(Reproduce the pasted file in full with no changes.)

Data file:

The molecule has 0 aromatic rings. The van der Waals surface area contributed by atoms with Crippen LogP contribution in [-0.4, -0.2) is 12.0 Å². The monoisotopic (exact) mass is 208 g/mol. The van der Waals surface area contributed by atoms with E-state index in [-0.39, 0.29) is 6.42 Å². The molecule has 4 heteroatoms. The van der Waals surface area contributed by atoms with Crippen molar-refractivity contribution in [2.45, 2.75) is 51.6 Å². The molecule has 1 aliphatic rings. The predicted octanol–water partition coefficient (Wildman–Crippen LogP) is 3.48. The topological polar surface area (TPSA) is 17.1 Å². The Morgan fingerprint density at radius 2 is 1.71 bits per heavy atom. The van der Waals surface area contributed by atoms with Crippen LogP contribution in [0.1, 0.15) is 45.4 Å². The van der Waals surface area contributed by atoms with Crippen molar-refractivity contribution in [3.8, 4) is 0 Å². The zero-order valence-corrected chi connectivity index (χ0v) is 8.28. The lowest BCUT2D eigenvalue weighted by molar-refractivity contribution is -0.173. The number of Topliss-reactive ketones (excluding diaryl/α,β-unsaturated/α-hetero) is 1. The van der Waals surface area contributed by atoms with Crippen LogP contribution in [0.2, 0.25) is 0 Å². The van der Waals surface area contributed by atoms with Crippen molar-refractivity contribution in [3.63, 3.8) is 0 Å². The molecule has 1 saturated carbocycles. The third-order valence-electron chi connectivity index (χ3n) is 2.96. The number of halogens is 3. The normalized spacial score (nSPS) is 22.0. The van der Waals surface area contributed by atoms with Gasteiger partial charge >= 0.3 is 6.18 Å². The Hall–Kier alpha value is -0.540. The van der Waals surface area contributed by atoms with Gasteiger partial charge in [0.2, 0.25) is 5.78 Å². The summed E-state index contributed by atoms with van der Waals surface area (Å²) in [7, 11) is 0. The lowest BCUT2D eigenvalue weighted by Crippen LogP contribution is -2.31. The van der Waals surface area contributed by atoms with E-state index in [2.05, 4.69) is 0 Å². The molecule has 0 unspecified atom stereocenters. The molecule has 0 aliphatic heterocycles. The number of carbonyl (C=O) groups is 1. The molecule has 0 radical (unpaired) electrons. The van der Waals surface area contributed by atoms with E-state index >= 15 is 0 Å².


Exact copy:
The molecule has 0 aromatic rings. The van der Waals surface area contributed by atoms with Crippen LogP contribution in [-0.4, -0.2) is 12.0 Å². The monoisotopic (exact) mass is 208 g/mol. The van der Waals surface area contributed by atoms with E-state index in [-0.39, 0.29) is 6.42 Å². The molecule has 4 heteroatoms. The van der Waals surface area contributed by atoms with Crippen molar-refractivity contribution in [2.45, 2.75) is 51.6 Å². The molecule has 1 aliphatic rings. The predicted octanol–water partition coefficient (Wildman–Crippen LogP) is 3.48. The topological polar surface area (TPSA) is 17.1 Å². The Morgan fingerprint density at radius 2 is 1.71 bits per heavy atom. The van der Waals surface area contributed by atoms with Crippen LogP contribution in [0.1, 0.15) is 45.4 Å². The van der Waals surface area contributed by atoms with Crippen molar-refractivity contribution in [3.8, 4) is 0 Å². The zero-order valence-corrected chi connectivity index (χ0v) is 8.28. The lowest BCUT2D eigenvalue weighted by molar-refractivity contribution is -0.173. The number of Topliss-reactive ketones (excluding diaryl/α,β-unsaturated/α-hetero) is 1. The van der Waals surface area contributed by atoms with Crippen LogP contribution in [0.2, 0.25) is 0 Å². The van der Waals surface area contributed by atoms with Crippen molar-refractivity contribution in [3.63, 3.8) is 0 Å². The molecule has 1 saturated carbocycles. The third-order valence-electron chi connectivity index (χ3n) is 2.96. The number of halogens is 3. The normalized spacial score (nSPS) is 22.0. The van der Waals surface area contributed by atoms with Gasteiger partial charge >= 0.3 is 6.18 Å². The Hall–Kier alpha value is -0.540. The van der Waals surface area contributed by atoms with Gasteiger partial charge in [0.2, 0.25) is 5.78 Å². The summed E-state index contributed by atoms with van der Waals surface area (Å²) in [7, 11) is 0. The lowest BCUT2D eigenvalue weighted by Crippen LogP contribution is -2.31. The van der Waals surface area contributed by atoms with E-state index in [2.05, 4.69) is 0 Å². The molecule has 0 unspecified atom stereocenters. The molecule has 0 aliphatic heterocycles. The number of carbonyl (C=O) groups is 1. The molecule has 0 radical (unpaired) electrons. The van der Waals surface area contributed by atoms with E-state index >= 15 is 0 Å².